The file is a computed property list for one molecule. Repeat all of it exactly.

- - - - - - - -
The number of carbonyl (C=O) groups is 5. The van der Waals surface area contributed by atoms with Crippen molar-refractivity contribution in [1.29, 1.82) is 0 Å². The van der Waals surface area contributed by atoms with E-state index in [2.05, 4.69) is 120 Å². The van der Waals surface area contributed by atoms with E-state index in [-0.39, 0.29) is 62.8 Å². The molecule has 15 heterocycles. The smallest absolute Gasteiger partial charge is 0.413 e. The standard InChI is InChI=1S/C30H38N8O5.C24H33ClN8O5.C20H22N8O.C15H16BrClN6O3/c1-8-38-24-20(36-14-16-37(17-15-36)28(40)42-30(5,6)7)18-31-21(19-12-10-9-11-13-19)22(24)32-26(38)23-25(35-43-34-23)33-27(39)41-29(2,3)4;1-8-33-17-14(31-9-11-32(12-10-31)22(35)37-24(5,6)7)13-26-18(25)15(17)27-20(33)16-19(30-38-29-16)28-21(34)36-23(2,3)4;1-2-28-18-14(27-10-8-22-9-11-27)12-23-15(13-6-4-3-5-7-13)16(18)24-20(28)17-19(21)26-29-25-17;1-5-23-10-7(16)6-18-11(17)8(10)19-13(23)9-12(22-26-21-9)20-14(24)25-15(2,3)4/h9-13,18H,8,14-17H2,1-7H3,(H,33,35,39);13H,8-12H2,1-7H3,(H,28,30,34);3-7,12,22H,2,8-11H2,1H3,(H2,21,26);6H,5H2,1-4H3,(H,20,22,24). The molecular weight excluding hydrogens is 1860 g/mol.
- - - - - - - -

The number of carbonyl (C=O) groups is 5. The van der Waals surface area contributed by atoms with Crippen molar-refractivity contribution in [1.29, 1.82) is 0 Å². The van der Waals surface area contributed by atoms with E-state index in [2.05, 4.69) is 120 Å². The van der Waals surface area contributed by atoms with E-state index in [-0.39, 0.29) is 62.8 Å². The molecule has 15 heterocycles. The smallest absolute Gasteiger partial charge is 0.413 e. The standard InChI is InChI=1S/C30H38N8O5.C24H33ClN8O5.C20H22N8O.C15H16BrClN6O3/c1-8-38-24-20(36-14-16-37(17-15-36)28(40)42-30(5,6)7)18-31-21(19-12-10-9-11-13-19)22(24)32-26(38)23-25(35-43-34-23)33-27(39)41-29(2,3)4;1-8-33-17-14(31-9-11-32(12-10-31)22(35)37-24(5,6)7)13-26-18(25)15(17)27-20(33)16-19(30-38-29-16)28-21(34)36-23(2,3)4;1-2-28-18-14(27-10-8-22-9-11-27)12-23-15(13-6-4-3-5-7-13)16(18)24-20(28)17-19(21)26-29-25-17;1-5-23-10-7(16)6-18-11(17)8(10)19-13(23)9-12(22-26-21-9)20-14(24)25-15(2,3)4/h9-13,18H,8,14-17H2,1-7H3,(H,33,35,39);13H,8-12H2,1-7H3,(H,28,30,34);3-7,12,22H,2,8-11H2,1H3,(H2,21,26);6H,5H2,1-4H3,(H,20,22,24). The molecular weight excluding hydrogens is 1860 g/mol.